It's rare that rival MPs get together in the same room and use words like "consensus", "dialogue" and "agree- ment". But then pensions have become bigger than party politics.
At a series of seminars last week hosted by the Pensions Commission, politicians of different hues met executives from the financial services industry in an attempt to thrash out the bare bones of a solution to the long-term savings crisis.
The meeting formed a key part of a consultation held by the commission, chaired by Adair Turner, on reforms to the pensions system to encourage people to save for retirement.
With the recommendations not due to be published until November, Mr Turner is eager to hear viewpoints from all sides, and especially those of the new Work and Pensions Secretary, David Blunkett.
Addressing a conference last Tuesday, Mr Blunkett urged all present - businessmen, consumer bodies, academics, trade unions and pensioner campaign groups, as well as politicians - to build a consensus that is "more than just all of us in this room - that which actually draws in the population as a whole".
But, as he acknowledged, this will be no easy feat. "People want to live longer, live better, retire earlier - and want someone else to pay for it."
Unfortunately, there is the small matter of a £57bn shortfall between what Britons are putting away now and the sum needed to secure a comfortable retirement in the future.
The origins of the problem are well documented: we are ignoring tax incentives and failing to store up private pensions; the basic state pension is complex and hardly generous; employers are slashing contributions and transferring responsibility for pensions to their staff.
Despite Mr Blunkett's good intentions, and universal agreement on the need for unity in dealing with the problem, other politicians were still critical. Sir Malcolm Rifkind, shadow Pensions Secretary, accused the Government of "leisurely pro- gress" in dealing with the crisis. And David Laws, the Liberal Democrats' pensions spokesman, rebuked Labour for its reliance on complex means-testing and a lack of incentives to save.
The National Association of Pension Funds (NAPF) also issued a stark warning at the conference - that all "final salary" pension schemes in the private sector could close within five years.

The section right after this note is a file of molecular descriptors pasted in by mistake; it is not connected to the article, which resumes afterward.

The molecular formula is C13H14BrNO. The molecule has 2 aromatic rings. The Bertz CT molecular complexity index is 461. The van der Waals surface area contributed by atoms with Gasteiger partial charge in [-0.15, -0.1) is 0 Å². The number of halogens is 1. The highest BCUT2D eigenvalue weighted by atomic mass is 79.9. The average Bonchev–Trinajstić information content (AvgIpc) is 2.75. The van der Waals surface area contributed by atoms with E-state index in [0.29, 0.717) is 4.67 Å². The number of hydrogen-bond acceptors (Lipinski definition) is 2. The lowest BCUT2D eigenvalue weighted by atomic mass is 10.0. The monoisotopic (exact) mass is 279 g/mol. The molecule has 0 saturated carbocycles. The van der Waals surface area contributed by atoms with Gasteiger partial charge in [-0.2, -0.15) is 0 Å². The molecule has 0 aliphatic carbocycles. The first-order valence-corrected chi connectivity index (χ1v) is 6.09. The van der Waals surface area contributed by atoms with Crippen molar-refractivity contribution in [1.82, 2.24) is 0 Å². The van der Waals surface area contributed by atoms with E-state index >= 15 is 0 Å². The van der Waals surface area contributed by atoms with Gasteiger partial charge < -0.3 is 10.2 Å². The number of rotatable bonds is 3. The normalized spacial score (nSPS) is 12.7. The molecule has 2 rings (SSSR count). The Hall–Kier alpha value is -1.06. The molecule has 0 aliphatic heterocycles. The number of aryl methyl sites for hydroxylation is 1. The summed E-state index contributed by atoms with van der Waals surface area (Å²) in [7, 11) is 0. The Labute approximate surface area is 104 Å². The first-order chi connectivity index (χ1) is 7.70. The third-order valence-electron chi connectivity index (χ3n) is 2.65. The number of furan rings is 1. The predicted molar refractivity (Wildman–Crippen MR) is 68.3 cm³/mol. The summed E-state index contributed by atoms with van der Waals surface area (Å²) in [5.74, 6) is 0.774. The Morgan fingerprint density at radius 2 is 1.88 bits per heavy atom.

While three quarters of these occupational plans (which guarantee to pay out a proportion of salary at retirement) are already closed to new staff, the NAPF said existing members could lose out too.
In most cases, staff are now offered only less favourable "money purchase" schemes, which are dependent on stock market performance.
While it was expected that Mr Blunkett would shed some light on which way the Government was leaning, he kept his cards close to his chest. He did, however, drop a broad hint, saying he was "really interested" in proposals for "auto enrolment".
This would mean employees having to opt out of occupational schemes when joining a company - instead of opting in, as they do at present. Ideally, the change would persuade the four million people who are currently in a company plan but not making a contribution to do so. This "compulsion-lite" is backed by the Association of British Insurers (ABI).
Others want a tougher savings regime. The only way to ensure everyone has a decent income in retirement is for both employers and employees to be compelled to pay a target level of up to 15 per cent of pay, says the TUC.
Consumer body Which? also backs a form of compulsion, believing it is the fairest way of delivering a decent retirement income.
Last week, Which? joined the TUC and pensioner charities Help the Aged and Age Concern to announce a new campaign group. The People's Pension Coalition backs a form of compulsion, opposes set retirement ages and wants a fairer deal for women, who are penalised under the current system. As entitlement to the state pension is based on national insurance (NI) contributions, women who take time out to look after children don't have the chance to build up a decent retirement income.
While there is wide-ranging agreement on the need to improve conditions for women, the co- alition will inevitably run into opposition.
The CBI, for example, says compulsion would be devastating to smaller employers and lower-income earners who cannot afford to pay the pension contributions.
The NAPF also opposes compulsion, saying it would not be necessary to force people to save if reforms were effective.
It proposes replacing the existing state pension with a single, universal, flat-rate Citizen's Pension. This would be set at a higher level than the basic state benefit and paid on the basis of citizenship, not NI contributions.
But despite the differences in opinion, clear signs are at least emerging that the various bodies are prepared to work together - progress indeed from even one year ago.